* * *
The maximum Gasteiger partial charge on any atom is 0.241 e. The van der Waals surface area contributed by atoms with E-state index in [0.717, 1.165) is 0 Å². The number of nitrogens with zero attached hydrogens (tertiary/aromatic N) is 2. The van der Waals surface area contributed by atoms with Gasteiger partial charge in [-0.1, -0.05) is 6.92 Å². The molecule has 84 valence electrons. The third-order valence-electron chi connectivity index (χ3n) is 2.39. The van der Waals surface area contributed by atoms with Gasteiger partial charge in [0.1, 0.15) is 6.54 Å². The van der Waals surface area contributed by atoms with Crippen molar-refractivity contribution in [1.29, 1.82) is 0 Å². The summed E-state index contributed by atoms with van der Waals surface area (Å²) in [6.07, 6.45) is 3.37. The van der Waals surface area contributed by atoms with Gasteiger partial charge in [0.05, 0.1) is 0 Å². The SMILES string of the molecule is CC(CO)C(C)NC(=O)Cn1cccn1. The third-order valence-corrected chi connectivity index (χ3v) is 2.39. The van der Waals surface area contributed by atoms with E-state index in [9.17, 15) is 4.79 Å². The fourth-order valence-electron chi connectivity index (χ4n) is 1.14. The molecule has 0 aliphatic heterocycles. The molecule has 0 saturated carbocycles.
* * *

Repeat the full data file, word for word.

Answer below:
The maximum Gasteiger partial charge on any atom is 0.241 e. The van der Waals surface area contributed by atoms with E-state index in [0.717, 1.165) is 0 Å². The number of nitrogens with zero attached hydrogens (tertiary/aromatic N) is 2. The van der Waals surface area contributed by atoms with Gasteiger partial charge in [-0.1, -0.05) is 6.92 Å². The molecule has 84 valence electrons. The third-order valence-electron chi connectivity index (χ3n) is 2.39. The van der Waals surface area contributed by atoms with Gasteiger partial charge in [0.1, 0.15) is 6.54 Å². The van der Waals surface area contributed by atoms with Crippen molar-refractivity contribution in [1.29, 1.82) is 0 Å². The summed E-state index contributed by atoms with van der Waals surface area (Å²) in [6.07, 6.45) is 3.37. The van der Waals surface area contributed by atoms with Gasteiger partial charge in [0.05, 0.1) is 0 Å². The SMILES string of the molecule is CC(CO)C(C)NC(=O)Cn1cccn1. The third-order valence-corrected chi connectivity index (χ3v) is 2.39. The van der Waals surface area contributed by atoms with E-state index in [9.17, 15) is 4.79 Å². The fourth-order valence-electron chi connectivity index (χ4n) is 1.14. The molecule has 0 aliphatic heterocycles. The molecule has 0 saturated carbocycles.